15. "A common one is simply, 'I don't know.' You'd be surprised how reluctant people are to admit that they don't know why they're feeling how they are. But that's exactly why you're sitting there with me; so we can figure out why together."
"It always put me in mind of a line from "America" by Simon and Garfunkel:
'Kathy, I'm lost,' I said, though I knew she was sleeping. 'I'm empty and aching, and I don't know why.'" —u/kutuup1989
16. "A common one is 'secret feelings.' Private daydreams and sexual fantasies. Seemingly every time someone tells me, 'I have this really weird daydream I'm always having...,' they tell me their variation of the Suffering Martyr Daydream. It's so common it has a name!"
"Other secret feelings include resentment towards a spouse or the difficulties of being a parent. Lost attraction in a spouse." —u/my_other_throwaway90
17. "OCD gets misunderstood a lot. It’s not just having a clean house or liking things to be organized. Common intrusive thoughts can include violent thoughts of harming children and other loved ones, intrusive thoughts of molesting children, fear of being a serial killer, etc."
"My clients can feel a lot of shame when discussing the thoughts or worry I will hospitalize them." —u/darkblue15
18. "Some of the most common ones have been visual and/or auditory hallucinations and suicidal thoughts. I usually hear, 'I don’t want to be put in the hospital,' or, 'I don’t want you to think I’m crazy.'"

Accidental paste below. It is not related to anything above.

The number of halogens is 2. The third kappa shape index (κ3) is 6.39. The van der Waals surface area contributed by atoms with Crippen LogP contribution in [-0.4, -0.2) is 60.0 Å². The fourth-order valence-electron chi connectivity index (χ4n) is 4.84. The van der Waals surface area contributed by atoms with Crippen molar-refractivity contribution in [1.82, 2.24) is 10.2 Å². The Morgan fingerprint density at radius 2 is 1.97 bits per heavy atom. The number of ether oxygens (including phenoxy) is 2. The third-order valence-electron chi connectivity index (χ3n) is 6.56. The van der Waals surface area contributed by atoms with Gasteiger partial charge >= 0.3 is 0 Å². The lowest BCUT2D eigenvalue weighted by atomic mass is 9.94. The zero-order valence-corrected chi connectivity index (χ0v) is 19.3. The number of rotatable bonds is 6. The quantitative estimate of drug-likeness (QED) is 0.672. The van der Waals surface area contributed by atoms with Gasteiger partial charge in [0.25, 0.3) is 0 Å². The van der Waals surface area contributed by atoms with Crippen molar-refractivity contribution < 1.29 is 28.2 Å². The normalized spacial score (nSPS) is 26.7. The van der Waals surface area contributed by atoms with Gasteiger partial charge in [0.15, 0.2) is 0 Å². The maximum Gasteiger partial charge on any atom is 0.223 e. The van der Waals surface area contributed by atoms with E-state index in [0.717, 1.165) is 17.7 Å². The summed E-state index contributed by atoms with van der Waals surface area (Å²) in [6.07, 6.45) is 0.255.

19. "With adolescents, they are extremely anxious to tell me if they've relapsed or aren't doing well. They're worried I'd be disappointed in them. It usually turns into a discussion about policing other people's feelings and tolerating emotions. I explain that I care about their well-being, and it's my job to monitor my emotions and reactions, not theirs."
"For example, they cut one night, or they were suicidal. They're having a lot of negative self-talk or panic attacks. They'll come in, pretending everything is okay.
It's usually in the last 10 to 15 minutes of the session that they'll say something. And they'll reveal that they worried they'd let me down." —u/MyDogCanSploot
20. "Two topics come up with regularity: when someone discloses to me that they were sexually abused as a kid, and/or when some is experiencing suicidal ideation. Both are something I hear from clients every single day, and so I don’t find it weird at all."
"But when I have someone in front of me who’s talking about it for the first time, I know it’s important to validate the fact that, even though I might be talking about this for like the fifth time that day, they have never talked about this EVER, and are in need of gentle care to feel safe." —u/HighKeyHotMess